"Weeping" (or "sweating") is the term that's used to describe the liquid that forms between a meringue topping and the pie's filling after it's been baked. The moisture seeps out when the pie is cut, or it may form beads on the meringue. If a pie is made properly, the appearance of weeping can be minimized.
Steps to Prevent a Meringue Pie From Weeping
Follow a meringue recipe that contains cornstarch. The starch will thicken it and absorb moisture.
Use very fine sugar in the meringue so it properly dissolves. Undissolved sugar can cause sweating. Sift your sugar before adding it to the recipe.
Sprinkle very small cake crumbs on the pie filling before adding the meringue. They will also absorb moisture.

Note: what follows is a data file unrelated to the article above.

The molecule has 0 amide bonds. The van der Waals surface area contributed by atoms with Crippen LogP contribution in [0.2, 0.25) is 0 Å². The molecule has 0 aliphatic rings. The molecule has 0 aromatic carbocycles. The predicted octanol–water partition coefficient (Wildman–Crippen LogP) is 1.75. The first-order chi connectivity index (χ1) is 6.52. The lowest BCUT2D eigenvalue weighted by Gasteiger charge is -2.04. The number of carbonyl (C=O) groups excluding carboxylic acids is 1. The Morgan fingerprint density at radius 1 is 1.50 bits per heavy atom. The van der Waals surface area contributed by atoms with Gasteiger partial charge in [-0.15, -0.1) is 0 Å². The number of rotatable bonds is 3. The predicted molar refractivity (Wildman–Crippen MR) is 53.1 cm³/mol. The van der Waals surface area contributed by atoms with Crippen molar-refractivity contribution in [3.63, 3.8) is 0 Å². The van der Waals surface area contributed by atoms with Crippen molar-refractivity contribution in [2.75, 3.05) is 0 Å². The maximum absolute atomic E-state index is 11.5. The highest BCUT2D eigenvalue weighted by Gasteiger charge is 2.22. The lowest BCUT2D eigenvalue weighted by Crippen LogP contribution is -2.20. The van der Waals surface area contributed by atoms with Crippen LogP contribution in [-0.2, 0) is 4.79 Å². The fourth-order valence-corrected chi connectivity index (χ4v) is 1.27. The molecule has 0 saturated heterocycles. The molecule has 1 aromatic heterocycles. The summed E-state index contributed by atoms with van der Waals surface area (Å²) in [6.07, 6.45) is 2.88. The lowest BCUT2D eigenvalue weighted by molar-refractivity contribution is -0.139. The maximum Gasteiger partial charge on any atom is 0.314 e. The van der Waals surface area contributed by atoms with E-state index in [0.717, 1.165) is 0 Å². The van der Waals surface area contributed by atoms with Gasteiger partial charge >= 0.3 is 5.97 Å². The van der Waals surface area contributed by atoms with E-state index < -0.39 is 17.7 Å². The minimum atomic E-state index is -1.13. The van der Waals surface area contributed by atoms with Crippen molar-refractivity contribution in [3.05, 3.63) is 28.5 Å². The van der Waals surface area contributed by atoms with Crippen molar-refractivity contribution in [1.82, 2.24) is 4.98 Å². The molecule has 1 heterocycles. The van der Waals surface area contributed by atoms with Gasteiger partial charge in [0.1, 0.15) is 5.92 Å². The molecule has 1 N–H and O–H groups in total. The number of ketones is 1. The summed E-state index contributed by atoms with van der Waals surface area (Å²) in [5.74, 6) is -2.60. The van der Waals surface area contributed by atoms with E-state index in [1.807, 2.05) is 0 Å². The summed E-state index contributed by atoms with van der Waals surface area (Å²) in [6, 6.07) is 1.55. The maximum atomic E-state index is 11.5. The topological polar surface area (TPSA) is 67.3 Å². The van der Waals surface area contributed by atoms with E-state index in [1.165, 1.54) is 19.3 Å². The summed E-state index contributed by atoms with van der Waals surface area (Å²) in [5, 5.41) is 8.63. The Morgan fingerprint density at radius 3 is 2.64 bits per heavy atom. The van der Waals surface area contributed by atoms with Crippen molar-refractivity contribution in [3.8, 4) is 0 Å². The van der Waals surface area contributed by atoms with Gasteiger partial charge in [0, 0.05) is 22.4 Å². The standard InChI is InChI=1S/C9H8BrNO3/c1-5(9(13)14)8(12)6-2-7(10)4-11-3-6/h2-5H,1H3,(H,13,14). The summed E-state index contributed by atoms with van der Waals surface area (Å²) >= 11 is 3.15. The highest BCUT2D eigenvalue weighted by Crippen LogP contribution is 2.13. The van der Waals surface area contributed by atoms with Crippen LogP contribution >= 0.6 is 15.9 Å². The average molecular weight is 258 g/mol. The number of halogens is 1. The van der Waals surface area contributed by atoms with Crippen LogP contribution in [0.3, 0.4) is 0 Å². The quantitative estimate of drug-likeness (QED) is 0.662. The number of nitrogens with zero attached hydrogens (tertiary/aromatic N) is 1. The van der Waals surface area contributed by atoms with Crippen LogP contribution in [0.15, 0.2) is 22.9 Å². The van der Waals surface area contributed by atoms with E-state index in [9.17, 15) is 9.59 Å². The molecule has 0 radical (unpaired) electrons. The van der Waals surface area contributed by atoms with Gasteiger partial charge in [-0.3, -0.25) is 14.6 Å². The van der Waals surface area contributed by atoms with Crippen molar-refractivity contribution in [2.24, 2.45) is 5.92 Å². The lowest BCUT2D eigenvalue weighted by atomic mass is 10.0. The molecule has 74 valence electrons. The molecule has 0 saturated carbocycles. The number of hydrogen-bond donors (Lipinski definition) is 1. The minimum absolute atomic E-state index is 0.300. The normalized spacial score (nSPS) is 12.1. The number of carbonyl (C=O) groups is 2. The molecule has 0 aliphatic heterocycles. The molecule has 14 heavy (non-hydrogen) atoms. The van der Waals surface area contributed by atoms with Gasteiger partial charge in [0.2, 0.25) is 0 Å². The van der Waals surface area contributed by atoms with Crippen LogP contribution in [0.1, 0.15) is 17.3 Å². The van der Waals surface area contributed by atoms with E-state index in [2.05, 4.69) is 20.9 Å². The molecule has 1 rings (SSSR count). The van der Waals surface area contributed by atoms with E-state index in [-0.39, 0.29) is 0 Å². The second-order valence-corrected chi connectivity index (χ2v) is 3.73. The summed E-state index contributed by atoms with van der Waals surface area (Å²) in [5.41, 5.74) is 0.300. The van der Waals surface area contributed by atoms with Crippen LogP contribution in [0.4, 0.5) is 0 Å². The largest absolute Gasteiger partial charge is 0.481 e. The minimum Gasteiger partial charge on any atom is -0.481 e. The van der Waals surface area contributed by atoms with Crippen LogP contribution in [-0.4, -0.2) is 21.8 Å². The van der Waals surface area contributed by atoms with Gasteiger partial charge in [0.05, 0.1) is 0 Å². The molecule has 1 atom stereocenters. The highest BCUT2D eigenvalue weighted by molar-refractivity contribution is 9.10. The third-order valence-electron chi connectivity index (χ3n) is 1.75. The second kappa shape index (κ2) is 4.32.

Top the pie with the meringue while the filling is still hot. The heat will help cook the topping from underneath.
When you spread the meringue, cover the top of the pie to the edge of the crust. This forms a seal that will minimize weeping.
Avoid overbaking the pie. Moisture is produced when egg whites are overcooked.
Serve the dessert as soon as possible. Meringue pies only last a few days, and any humidity that's present in the room will break down the topping.
Store the pie in a covered dish at room temperature. Do not refrigerate the dessert because the cold will create condensation.